There is another facet to intercession. We are also reminded that Christ is interceding for us. “Christ Jesus, Who died – more than that, Who was raised to life – is at the right hand of God and is also interceding for us” (Romans 8:34). Actually, all of Romans 8 is a great place to turn when life is hard. But, here I just want to remind you that Christ knows you intimately, knows every detail of what is going on with you, and is not ignoring your situation. He is constantly interceding for you, even as we confess our sins to the Father. And if the Father is going to hear anyone’s prayers, it must be the Son’s prayers.
T. Thank God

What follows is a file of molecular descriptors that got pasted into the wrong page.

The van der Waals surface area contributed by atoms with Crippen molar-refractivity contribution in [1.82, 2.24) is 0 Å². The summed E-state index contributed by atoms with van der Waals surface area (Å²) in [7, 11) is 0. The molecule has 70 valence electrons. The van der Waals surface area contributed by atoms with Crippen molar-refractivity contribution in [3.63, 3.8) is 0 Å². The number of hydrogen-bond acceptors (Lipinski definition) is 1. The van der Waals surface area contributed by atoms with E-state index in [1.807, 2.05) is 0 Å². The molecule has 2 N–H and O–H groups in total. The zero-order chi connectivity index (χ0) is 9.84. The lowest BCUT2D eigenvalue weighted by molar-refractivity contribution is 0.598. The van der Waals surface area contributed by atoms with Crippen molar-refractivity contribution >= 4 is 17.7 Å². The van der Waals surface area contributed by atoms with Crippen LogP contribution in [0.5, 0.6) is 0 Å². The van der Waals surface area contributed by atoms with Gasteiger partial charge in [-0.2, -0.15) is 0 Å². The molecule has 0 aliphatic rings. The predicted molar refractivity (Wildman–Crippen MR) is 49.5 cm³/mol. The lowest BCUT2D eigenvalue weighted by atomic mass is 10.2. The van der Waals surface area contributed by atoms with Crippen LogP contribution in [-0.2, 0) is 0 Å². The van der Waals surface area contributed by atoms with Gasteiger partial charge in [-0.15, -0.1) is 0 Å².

After we’ve praised God and interceded on behalf of others, we can thank God for all He has done for us, is doing for us, will do for us, and for hearing our prayers, whether for ourselves or for others in our intercession. Again, like in our praise and intercession, let’s be specific. Depending on where you are, thinking of specific things may take time. Take that necessary time. When we make the attempt to think of specific reasons to thank God, the list grows quite long. If you cannot think of anything for which to thank God in your current circumstances, then I would suggest you might be struggling with bitterness. Repent of this, and ask God to help your heart soften toward Him. He is always loving, good, kind, slow to anger, etc. toward us, and therefore the problem does not lie with Him. In His love, goodness, kindness, patience, etc., He will help you. (See Exodus 34:6-7 for these attributes, along with others, all of which God uses to describe Himself to Moses.)